Economical Manufacture of Refractory Ceramic Matrix Composite Aerostructure with Integral Thermal Protection System for Kinetic Energy Interceptor

Award Information
Agency: Department of Defense
Branch: Missile Defense Agency
Contract: W9113M-07-C-0062
Agency Tracking Number: B063-028-1244
Amount: $99,953.00
Phase: Phase I
Program: SBIR
Awards Year: 2007
Solicitation Year: 2006
Solicitation Topic Code: MDA06-028
Solicitation Number: 2006.3
Small Business Information
12173 Montague Street, Pacoima, CA, 91331
DUNS: 052405867
HUBZone Owned: N
Woman Owned: N
Socially and Economically Disadvantaged: N
Principal Investigator
 Victor Arrieta
 Research Engineer
 (818) 899-0236
 victor.arrieta@ultramet.com
Business Contact
 Craig Ward
Title: Engineering Administrative Manager
Phone: (818) 899-0236
Email: craig.ward@ultramet.com
Research Institution
N/A
Abstract
The thermal, mechanical, and chemical environment generated during launch and flight of hypersonic missiles is severe. Ultramet has developed a melt infiltration process for rapid fabrication of refractory ceramic matrix composites (CMCs) including matrices of zirconium carbide, hafnium carbide, silicon carbide, and ceramic alloys including two or more of these materials. The carbon fiber reinforcement provides high strength and toughness and can be braided or wrapped into complex shapes that are retained after the melt process and require little or no postprocess machining. Significant ultrahigh temperature testing of these composites has been performed with good results. Ultramet has also developed and tested high temperature, low cost insulators composed of open-cell carbon foam that is filled with a low conductivity carbon aerogel insulator. The potential exists to combine and optimize melt infiltrated CMCs with foam-based insulators that meet the demanding requirements of hypersonic missile airframes while also demonstrating affordable processing. Ultramet proposes to assemble a development team comprising Materials Research & Design for thermal/mechanical modeling and erosion prediction methodologies, Ocellus Inc. for carbon aerogel/carbon foam insulation processing, and Raytheon Missile Systems for airframe requirements definition. In Phase I, aerostructure prototype components will be fabricated and subjected to high temperature oxidation testing to 3500ºF at the Laser Hardened Materials Evaluation Laboratory.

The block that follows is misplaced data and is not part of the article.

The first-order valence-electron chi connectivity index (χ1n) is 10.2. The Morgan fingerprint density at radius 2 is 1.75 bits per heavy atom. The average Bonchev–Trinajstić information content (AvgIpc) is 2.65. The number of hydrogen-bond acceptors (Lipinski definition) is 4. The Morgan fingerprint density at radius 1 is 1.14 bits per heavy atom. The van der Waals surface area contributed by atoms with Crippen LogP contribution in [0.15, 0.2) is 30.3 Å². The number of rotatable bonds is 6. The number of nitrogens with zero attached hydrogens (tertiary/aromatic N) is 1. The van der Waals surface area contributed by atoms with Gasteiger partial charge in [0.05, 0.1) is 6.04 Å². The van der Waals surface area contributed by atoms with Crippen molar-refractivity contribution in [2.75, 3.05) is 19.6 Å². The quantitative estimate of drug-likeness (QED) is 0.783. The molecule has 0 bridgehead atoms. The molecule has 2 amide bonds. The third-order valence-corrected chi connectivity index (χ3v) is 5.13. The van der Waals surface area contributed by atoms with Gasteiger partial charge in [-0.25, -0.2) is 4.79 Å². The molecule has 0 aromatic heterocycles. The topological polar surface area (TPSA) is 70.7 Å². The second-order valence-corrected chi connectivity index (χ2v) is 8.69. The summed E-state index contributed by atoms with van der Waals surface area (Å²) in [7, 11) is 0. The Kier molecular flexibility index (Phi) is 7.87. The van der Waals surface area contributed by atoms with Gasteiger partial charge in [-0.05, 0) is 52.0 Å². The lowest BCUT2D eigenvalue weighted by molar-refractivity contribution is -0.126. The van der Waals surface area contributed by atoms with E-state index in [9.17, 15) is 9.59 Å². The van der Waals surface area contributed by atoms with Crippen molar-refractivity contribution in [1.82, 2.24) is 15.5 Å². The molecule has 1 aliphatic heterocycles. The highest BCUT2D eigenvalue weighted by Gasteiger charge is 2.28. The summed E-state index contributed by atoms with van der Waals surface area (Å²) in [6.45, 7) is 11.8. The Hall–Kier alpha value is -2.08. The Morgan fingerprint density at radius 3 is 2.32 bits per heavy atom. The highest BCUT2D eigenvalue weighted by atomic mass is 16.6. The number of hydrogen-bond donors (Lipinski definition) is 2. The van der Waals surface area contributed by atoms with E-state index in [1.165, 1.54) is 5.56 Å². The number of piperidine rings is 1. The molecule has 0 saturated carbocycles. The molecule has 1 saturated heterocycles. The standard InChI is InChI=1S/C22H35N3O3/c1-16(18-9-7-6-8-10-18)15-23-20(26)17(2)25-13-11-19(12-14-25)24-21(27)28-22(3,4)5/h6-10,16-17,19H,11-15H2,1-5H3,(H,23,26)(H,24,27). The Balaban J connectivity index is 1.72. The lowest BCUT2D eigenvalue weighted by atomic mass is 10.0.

* Information listed above is at the time of submission. *

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